After days of media speculation which in some cases, used really poor language and at times felt like a witch hunt, actor Charlie Sheen has revealed his HIV positive status.

I’m keen not to get caught up in the media furore surrounding this announcement, because while immense pressure must have been put on Mr Sheen to reveal his status, the subject of his health is a personal one.

His decision to make his announcement is a brave one and to quote, ‘I have a responsibility to – help a lot of people’. To generate conversation and get people talking must only be a positive thing, but shouldn’t we also think in detail about how we, as a society, consider HIV.

The subject of HIV should not, in the 21st century, ignite such shock and fear.

Mr Sheen said in the interview with The Today Programme that ‘HIV’ were three letters that were hard to absorb. But his story shows us that HIV is indeed three letters – not a sentence. With the right treatment, HIV can become undetectable in an individual’s blood, as is the case for Mr Sheen and thousands of others on anti-retroviral medication. This makes it extremely unlikely for the virus to be passed on and life expectancy will remain unchanged as no damage is done to the person’s immune system.

People living with HIV can live completely normal, happy healthy lives with the right treatment – but you can’t get treated if you don’t know you have it. The key is to get tested. HIV testing is the only way a person can be sure of their HIV status- and in the UK Public Health England estimates 26,000 people unaware they are HIV positive.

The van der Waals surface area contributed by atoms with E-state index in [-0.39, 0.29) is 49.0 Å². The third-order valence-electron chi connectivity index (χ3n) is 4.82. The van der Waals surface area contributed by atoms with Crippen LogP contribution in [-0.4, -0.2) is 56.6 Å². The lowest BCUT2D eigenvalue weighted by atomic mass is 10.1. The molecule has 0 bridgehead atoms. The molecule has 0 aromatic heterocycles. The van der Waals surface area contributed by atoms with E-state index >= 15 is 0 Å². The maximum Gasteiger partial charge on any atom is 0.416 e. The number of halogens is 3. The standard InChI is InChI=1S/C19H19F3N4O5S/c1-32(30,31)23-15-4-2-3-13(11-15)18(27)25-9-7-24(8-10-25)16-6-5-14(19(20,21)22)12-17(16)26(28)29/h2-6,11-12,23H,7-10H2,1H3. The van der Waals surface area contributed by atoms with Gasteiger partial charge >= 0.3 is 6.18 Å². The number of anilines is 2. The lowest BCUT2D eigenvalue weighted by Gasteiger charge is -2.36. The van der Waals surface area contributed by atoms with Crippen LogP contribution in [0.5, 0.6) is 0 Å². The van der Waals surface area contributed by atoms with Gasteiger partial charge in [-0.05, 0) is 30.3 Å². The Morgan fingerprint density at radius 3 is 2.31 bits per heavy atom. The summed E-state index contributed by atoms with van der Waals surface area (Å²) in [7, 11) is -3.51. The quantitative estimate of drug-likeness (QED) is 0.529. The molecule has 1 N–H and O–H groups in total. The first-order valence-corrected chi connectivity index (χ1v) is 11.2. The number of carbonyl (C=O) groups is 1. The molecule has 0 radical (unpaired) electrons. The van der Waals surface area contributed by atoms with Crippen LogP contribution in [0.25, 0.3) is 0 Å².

Next Week is National HIV Testing Week in the UK and I hope, if anything, this news story will encourage more people to have an HIV test, especially if they know they have put themselves at risk.

I also hope the past week can teach us that, as a society, it is stigma, lack of information and myth that is holding so many people back from being tested for HIV. We need people – both HIV positive and HIV negative – to feel empowered to address the issues, speak about HIV and to educate others. To drive the conversation about HIV forward and to eliminate the fear surrounding HIV both from a health perspective and from a social perspective, we have replace the myths with facts.

I hope that Mr Sheen’s announcement will inspire more positive conversations where people ask questions about HIV, seek the right answers and approach the subject with an open mind.

Brigette Bard is Founder of Last Taboo and CEO of BioSure UK, which manufactures Europe’s only CE marked HIV self test. 

Pic credit: Joella Marano